¼ cup (60 mL) unsweetened cocoa powder
½ tsp (2 mL) ground cinnamon
1 tsp (5 mL) salt
2 árbol chilies, stems removed and ground into powder using a coffee grinder
2½ cups (625 mL) semisweet chocolate chips
¼ cup (60 mL) butter
¾ cup (185 mL) sugar
¼ cup (60 mL) dark rum
2 tsp (10 mL) vanilla extract
3 large eggs
1 cup (250 mL) toasted pecans, roughly chopped

Method

  1. Preheat oven to 350 ° F (180 ° C).
     
  2. Line an 8-inch square baking pan with parchment paper.
     
  3. In a large bowl, sift together cornstarch, cocoa powder, cinnamon, salt, and ground chilies.
     
  4. Bring a medium pot of water to a rolling boil. Set a heat-proof bowl over top, creating a bain-marie, and melt the chocolate chips and butter, stirring continuously. Once the mixture is completely melted, remove from heat and slowly stir in sugar, rum, and vanilla.
     
  5. Whisk eggs in a separate bowl. Add to melted chocolate mixture and stir until smooth. Stir in pecans. Carefully fold dry ingredients into wet mixture until just combined.
     
  6. Transfer batter to prepared baking pan. Bake for 25 minutes; rotate pan 180 degrees; bake 10 minutes more. Brownies are ready when a knife or toothpick inserted into the middle appears slightly damp when removed. Cool to room temperature.
     
  7. Slice into 9 squares. For each serving, place a spoonful of chocolate ganache in the centre of a plate, add brownie, and drizzle cherry coulis over top. Add a scoop of vanilla ice cream on top.

Dark chocolate ganache

Ingredients

2 cups (500 mL) dark chocolate chips
½ tsp (2 mL) salt
1 tsp (5 mL) vanilla extract
⅔ cup (180 mL) whipping cream
⅓ cup (90 mL) icing sugar
2 large eggs, yolks only
2 Tbsp (30 mL) butter, at room temperature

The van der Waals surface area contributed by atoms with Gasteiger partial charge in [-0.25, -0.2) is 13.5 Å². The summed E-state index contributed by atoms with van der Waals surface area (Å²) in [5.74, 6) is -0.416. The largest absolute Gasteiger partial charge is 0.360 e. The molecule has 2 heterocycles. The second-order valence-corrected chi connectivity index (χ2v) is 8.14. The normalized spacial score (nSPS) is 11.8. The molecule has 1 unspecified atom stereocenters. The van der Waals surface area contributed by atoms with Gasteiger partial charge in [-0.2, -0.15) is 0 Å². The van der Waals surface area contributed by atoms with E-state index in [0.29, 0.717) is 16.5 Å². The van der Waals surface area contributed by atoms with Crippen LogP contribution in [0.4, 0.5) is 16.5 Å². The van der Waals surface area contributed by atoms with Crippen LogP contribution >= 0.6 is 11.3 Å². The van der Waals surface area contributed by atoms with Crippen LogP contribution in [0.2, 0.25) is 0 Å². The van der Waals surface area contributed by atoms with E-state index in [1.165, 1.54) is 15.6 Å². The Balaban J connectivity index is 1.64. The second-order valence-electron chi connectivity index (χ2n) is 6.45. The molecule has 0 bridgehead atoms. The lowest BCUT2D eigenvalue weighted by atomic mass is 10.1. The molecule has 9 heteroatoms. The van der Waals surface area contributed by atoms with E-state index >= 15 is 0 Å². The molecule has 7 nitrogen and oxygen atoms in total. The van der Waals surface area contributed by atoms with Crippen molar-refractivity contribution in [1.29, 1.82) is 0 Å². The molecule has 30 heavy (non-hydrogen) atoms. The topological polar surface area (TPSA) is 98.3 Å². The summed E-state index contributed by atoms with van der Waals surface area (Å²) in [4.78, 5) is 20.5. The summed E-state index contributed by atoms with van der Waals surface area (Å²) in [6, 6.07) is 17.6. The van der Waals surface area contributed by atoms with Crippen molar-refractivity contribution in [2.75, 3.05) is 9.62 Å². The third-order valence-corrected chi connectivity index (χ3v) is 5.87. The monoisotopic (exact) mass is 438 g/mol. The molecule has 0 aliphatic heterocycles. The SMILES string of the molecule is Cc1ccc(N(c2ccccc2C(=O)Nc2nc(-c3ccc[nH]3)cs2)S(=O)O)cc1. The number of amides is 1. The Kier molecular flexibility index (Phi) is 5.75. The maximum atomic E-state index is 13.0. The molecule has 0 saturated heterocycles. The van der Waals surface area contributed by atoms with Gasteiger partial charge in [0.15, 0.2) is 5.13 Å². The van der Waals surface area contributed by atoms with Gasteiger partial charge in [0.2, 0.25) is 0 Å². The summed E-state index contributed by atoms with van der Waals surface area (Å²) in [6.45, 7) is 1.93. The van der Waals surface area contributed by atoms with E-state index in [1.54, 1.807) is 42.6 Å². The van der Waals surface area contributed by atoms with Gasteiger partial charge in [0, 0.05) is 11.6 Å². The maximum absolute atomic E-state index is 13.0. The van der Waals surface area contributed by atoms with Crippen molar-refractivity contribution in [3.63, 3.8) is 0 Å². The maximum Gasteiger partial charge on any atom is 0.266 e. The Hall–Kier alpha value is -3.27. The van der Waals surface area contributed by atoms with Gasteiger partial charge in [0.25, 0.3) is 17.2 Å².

Method

  1. Bring a medium pot of water to a rolling boil. Set a heat-proof bowl over top, creating a bain-marie, and melt chocolate chips, stirring occasionally. Stir in salt, vanilla, and whipping cream. Sift icing sugar over top and stir into mixture.
     
  2. Using two small bowls, separate egg whites from yolks. (Refrigerate egg whites for another use.) Whisk and then add yolks to chocolate mixture, stirring continuously until just combined. Remove chocolate from heat and stir in butter.
     
  3. Push mixture through a sieve twice for shine and smoothness. Serve immediately or refrigerate in an airtight container for up to a week.

Cherry coulis

Ingredients

2 cups (500 mL) fresh or frozen cherries, pitted
½ cup (125 mL) sugar
1 Tbsp (15 mL) cornstarch
¼ cup (60 mL) cold water

Method

  1. In a large pot over medium heat, cook cherries and sugar until cherries become soft. Mix cornstarch with cold water in a small bowl; add to cherries, whisking to incorporate. Cook for 10 minutes, or until thickened.
     
  2. Remove mixture from heat and blend with a hand blender until it reaches syrup consistency. Refrigerate before serving.

Yield: 9 servings.

Recipe has not been tested by the Georgia Straight.

Lila Gaylie demonstrates how to make chocolate ganache.